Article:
Dawn: You’re now active with JAWS. What is this organization’s niche and why should women join?
Angela: At JAWS, we seek to advance women in journalism, understanding that while much progress has been made in newsroom representation, there’s no “mission accomplished” flag to fly. As in many industries, women are still underrepresented at the highest levels of newsrooms. And as we saw in painful detail during the #MeToo movement, there is still too much harassment and discrimination. Women should join JAWS for a place to network, learn new skills and add your voice to the goal of advancing women in the field. Find out more at www.jaws.org.
Dawn: Which story stands out to you the most?
Angela: I always have a hard time answering this question. I’ve won awards, but those stories aren’t the ones that have stayed with me the most. The stories I wrote when I was on the regulation team at Bloomberg News, that told complicated policy stories through human beings, stick out. The hardest story I reported was about a regulation being considered to require backup cameras to be installed in all new passenger vehicles sold in the U.S. Rather than just tell a story about how automakers were trying to forestall an expensive regulation, I told the story through the eyes of a mother in Iowa who had backed over her toddler and killed him. She became an advocate for backup cameras as a way to prevent similar deaths.
Dawn: Looking back, what would you do differently about your career?
Angela: I would have studied more history. I spent about three years on the White House beat at the end of the Obama administration and I constantly wished I knew more history, especially about international destinations or overseas hot spots that captured the White House’s attention. And if I could rewind and be younger without as many commitments at home, I might cover a presidential campaign.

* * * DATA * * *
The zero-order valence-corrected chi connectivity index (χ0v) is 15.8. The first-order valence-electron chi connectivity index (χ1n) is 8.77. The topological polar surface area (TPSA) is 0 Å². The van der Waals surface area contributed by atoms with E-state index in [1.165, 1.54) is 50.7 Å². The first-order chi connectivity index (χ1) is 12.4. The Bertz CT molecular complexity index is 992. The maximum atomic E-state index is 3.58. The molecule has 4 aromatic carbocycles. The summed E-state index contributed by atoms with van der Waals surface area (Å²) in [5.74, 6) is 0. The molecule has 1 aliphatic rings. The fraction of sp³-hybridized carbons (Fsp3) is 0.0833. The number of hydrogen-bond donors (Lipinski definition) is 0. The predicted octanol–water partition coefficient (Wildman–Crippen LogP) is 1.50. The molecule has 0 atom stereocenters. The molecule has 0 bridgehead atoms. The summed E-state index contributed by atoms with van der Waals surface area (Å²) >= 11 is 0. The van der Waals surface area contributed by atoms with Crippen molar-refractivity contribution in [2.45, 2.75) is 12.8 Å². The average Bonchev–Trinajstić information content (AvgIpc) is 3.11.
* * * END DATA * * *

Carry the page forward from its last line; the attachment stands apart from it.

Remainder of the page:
Dawn: Finally, what do you do for fun when you’re not on deadline?
Angela: My husband and I are in our first year of empty nesting with our daughter off at college as a freshman. [As] much as we enjoyed spending weekends at soccer tournaments for many years, we are very much enjoying our newfound freedom. I love trying new restaurants; try to visit at least one new country each year; and am an avid fan of the Green Bay Packers and Washington Nationals. And in the learn-more-history vein, I recently acquired a National Park Service Passport book, so we’ve been visiting NPS sites wherever we travel.
Dawn Wotapka is a former Wall Street Journal reporter who found happiness on the PR dark side. She now lives in Atlanta with her husband and two children. She is a slow runner and an avid Peloton user. To submit tips for her Media Movers column, you can contact her at firstname.lastname@example.org. Be sure to connect with Dawn on LinkedIn.